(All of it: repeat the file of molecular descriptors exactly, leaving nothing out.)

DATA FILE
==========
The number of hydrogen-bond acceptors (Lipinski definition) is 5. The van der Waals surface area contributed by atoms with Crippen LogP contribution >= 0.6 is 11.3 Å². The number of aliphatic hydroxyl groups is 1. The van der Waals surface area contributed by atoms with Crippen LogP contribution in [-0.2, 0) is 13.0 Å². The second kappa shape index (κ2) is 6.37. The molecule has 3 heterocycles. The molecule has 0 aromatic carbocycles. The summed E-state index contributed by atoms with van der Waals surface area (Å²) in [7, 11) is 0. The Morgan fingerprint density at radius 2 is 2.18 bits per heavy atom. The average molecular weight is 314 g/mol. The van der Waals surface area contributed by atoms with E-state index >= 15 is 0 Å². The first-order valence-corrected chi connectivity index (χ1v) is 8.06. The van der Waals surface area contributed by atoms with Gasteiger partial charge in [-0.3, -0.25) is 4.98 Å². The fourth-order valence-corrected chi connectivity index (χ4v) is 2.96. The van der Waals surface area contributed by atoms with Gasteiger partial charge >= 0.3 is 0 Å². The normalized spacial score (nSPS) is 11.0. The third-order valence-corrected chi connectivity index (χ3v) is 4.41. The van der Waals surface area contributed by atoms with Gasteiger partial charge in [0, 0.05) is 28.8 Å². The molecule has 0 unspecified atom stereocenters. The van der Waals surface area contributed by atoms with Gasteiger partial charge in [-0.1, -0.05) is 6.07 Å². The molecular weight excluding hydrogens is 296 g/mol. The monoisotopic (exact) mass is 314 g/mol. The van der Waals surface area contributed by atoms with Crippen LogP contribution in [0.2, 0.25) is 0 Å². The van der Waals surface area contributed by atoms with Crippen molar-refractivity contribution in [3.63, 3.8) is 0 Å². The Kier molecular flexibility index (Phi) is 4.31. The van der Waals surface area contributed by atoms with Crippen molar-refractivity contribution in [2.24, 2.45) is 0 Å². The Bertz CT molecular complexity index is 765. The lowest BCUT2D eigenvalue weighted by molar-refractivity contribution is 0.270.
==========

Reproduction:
The number of hydrogen-bond acceptors (Lipinski definition) is 5. The van der Waals surface area contributed by atoms with Crippen LogP contribution >= 0.6 is 11.3 Å². The number of aliphatic hydroxyl groups is 1. The van der Waals surface area contributed by atoms with Crippen LogP contribution in [-0.2, 0) is 13.0 Å². The second kappa shape index (κ2) is 6.37. The molecule has 3 heterocycles. The molecule has 0 aromatic carbocycles. The summed E-state index contributed by atoms with van der Waals surface area (Å²) in [7, 11) is 0. The Morgan fingerprint density at radius 2 is 2.18 bits per heavy atom. The average molecular weight is 314 g/mol. The van der Waals surface area contributed by atoms with E-state index >= 15 is 0 Å². The first-order valence-corrected chi connectivity index (χ1v) is 8.06. The van der Waals surface area contributed by atoms with Gasteiger partial charge in [-0.3, -0.25) is 4.98 Å². The fourth-order valence-corrected chi connectivity index (χ4v) is 2.96. The van der Waals surface area contributed by atoms with Gasteiger partial charge >= 0.3 is 0 Å². The normalized spacial score (nSPS) is 11.0. The third-order valence-corrected chi connectivity index (χ3v) is 4.41. The van der Waals surface area contributed by atoms with Gasteiger partial charge in [0, 0.05) is 28.8 Å². The molecule has 0 unspecified atom stereocenters. The van der Waals surface area contributed by atoms with Gasteiger partial charge in [-0.1, -0.05) is 6.07 Å². The molecular weight excluding hydrogens is 296 g/mol. The monoisotopic (exact) mass is 314 g/mol. The van der Waals surface area contributed by atoms with Crippen LogP contribution in [0.2, 0.25) is 0 Å². The van der Waals surface area contributed by atoms with Crippen molar-refractivity contribution in [3.63, 3.8) is 0 Å². The Kier molecular flexibility index (Phi) is 4.31. The van der Waals surface area contributed by atoms with Crippen molar-refractivity contribution in [2.24, 2.45) is 0 Å². The Bertz CT molecular complexity index is 765. The lowest BCUT2D eigenvalue weighted by molar-refractivity contribution is 0.270.